It's easy to say this if you're surrounded by nerdy types who stubbornly refuse to leave simulacrum 1. But have you looked at other people these days??

Look at the Midwestern mom who just blew another $200 on the latest exercise fad that is definitely not going to give her the body she wants. Look at every business that went under because they failed to measure what really mattered. Look at anyone whose S3 sentiment has been so easily hijacked and commoditized by the social media outrage machines.

Nah, I'm thoroughly convinced that there is still an advantage in knowing what's actually true, which means seeing the S levels for what they are.

This seems like a reasonable mechanism, but I thought we already had one: belief-in-belief makes it easier to lie without being caught.

I can't tell if it's related in a way relevant to the post, but the lion anecdote definitely reminds me of this description of CA's vaccine rollout. CA wanted to make sure vaccines were distributed evenly or disproportionately towards disprivileged people. One effort towards this was zipcode restrictions, enforced with ID requirements. Unfortunately ID and proof of address are exactly the kind of things that privilege helps you access. Being poor, moving a lot, working weird hours, lacking legal right to be in the country... all make you less likely to have ID. The article alleges that the (unspoken) plan was to just not enforce those rules against people who looked disprivileged, but not every worker got the memo and lots of people who everyone wanted to have a vaccine were turned away because they didn't have a bill with their address on it.

I forgot this wasn't actually part of the original post. I think it should be.

I like this as an explanation for babblers, people who stumble on simulacrum level 3 but are clueless and thus are totally disconnected from the original reasons for all these necessary coordination points. They've never seen a stag or rabbit but know that saying "stag!" emphatically to people gets agreement. This happens intergenerationally as parents forget to alert their children to the actual reasons for things. Having observed this happen with millenials, I am scared of what we are all collectively missing because older generations literally just forgot to tell us.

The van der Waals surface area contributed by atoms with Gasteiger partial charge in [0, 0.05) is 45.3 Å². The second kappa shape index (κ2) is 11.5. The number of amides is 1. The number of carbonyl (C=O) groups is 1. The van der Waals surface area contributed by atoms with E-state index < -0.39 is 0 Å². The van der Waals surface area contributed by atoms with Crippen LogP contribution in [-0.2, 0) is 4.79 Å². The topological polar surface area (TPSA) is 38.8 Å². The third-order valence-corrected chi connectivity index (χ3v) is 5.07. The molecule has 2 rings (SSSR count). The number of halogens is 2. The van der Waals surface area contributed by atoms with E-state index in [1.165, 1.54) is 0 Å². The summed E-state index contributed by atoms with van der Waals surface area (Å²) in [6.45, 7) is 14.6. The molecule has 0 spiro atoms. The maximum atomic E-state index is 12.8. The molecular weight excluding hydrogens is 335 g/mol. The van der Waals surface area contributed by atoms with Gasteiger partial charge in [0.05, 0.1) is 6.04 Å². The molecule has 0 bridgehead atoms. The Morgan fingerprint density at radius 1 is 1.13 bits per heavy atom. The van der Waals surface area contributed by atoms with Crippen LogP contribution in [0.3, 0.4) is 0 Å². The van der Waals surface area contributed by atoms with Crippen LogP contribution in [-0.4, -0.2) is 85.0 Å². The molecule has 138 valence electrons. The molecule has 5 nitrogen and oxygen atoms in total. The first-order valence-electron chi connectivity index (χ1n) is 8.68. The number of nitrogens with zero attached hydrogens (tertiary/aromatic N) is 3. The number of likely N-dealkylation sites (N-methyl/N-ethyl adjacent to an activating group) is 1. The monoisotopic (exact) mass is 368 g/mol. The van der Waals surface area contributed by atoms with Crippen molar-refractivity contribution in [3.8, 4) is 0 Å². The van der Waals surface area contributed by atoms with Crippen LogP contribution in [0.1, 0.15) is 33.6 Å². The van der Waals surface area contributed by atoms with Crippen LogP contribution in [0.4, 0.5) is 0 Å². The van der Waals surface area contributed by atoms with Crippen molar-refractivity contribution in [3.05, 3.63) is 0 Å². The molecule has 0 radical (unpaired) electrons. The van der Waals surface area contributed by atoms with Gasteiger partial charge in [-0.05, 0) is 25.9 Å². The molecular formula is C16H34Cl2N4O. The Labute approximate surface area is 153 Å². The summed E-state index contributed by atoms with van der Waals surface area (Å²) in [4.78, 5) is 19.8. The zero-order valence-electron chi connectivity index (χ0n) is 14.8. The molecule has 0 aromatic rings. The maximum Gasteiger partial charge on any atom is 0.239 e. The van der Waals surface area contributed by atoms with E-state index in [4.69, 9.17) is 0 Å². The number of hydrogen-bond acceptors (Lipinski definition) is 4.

This happens intergenerationally as parents forget to alert their children to the actual reasons for things. Having observed this happen with millenials, I am scared of what we are all collectively missing because older generations literally just forgot to tell us.

What do you think we are missing?

This reminded me of a summary of the job of real estate developers by Scott Alexander:

I started the book with the question: what exactly do real estate developers do? ... Why don’t you or I take out a $100 million loan from a bank, hire a company to build a $100 million skyscraper, and then rent it out for somewhat more than $100 million and become rich?

As best I can tell, the developer’s job is coordination. This often means blatant lies. The usual process goes like this: the bank would be happy to lend you the money as long as you have guaranteed renters. The renters would be happy to sign up as long as you show them a design. The architect would be happy to design the building as long as you tell them what the government’s allowing. The government would be happy to give you your permit as long as you have a construction company lined up. And the construction company would be happy to sign on with you as long as you have the money from the bank in your pocket. Or some kind of complicated multi-step catch-22 like that. The solution – or at least Trump’s solution – is to tell everybody that all the other players have agreed and the deal is completely done except for their signature. The trick is to lie to the right people in the right order, so that by the time somebody checks to see whether they’ve been conned, you actually do have the signatures you told them that you had.

Now I wonder whether it is actually "blatant lies" or more like the pretend to pretend to develop the real estate. 

Relevant Joke:
I told my son, “You will marry the girl I choose.”
He said, “NO!”
I told him, “She is Bill Gates’ daughter.”
He said, “OK.”
I called Bill Gates and said, “I want your daughter to marry my son.”
Bill Gates said, “NO.”
I told Bill Gates, My son is the CEO of World Bank.”
Bill Gates said, “OK.”
I called the President of World Bank and asked him to make my son the CEO.
He said, “NO.”
I told him, “My son is Bill Gates’ son-in-law.”
He said, “OK.”
This is how politics works.

+1 and I like that this provides an intuition for why high energy bluster would be so effective here. Creates a sense of 'things happen around this person, they'll get it done.'

Regarding the "tell everyone that everyone else has signed", is this an issue that can be solved with assurance contracts, or is there vague politics involved where you're not even willing to sign your name to a thing if you're not confident it's going to succeed?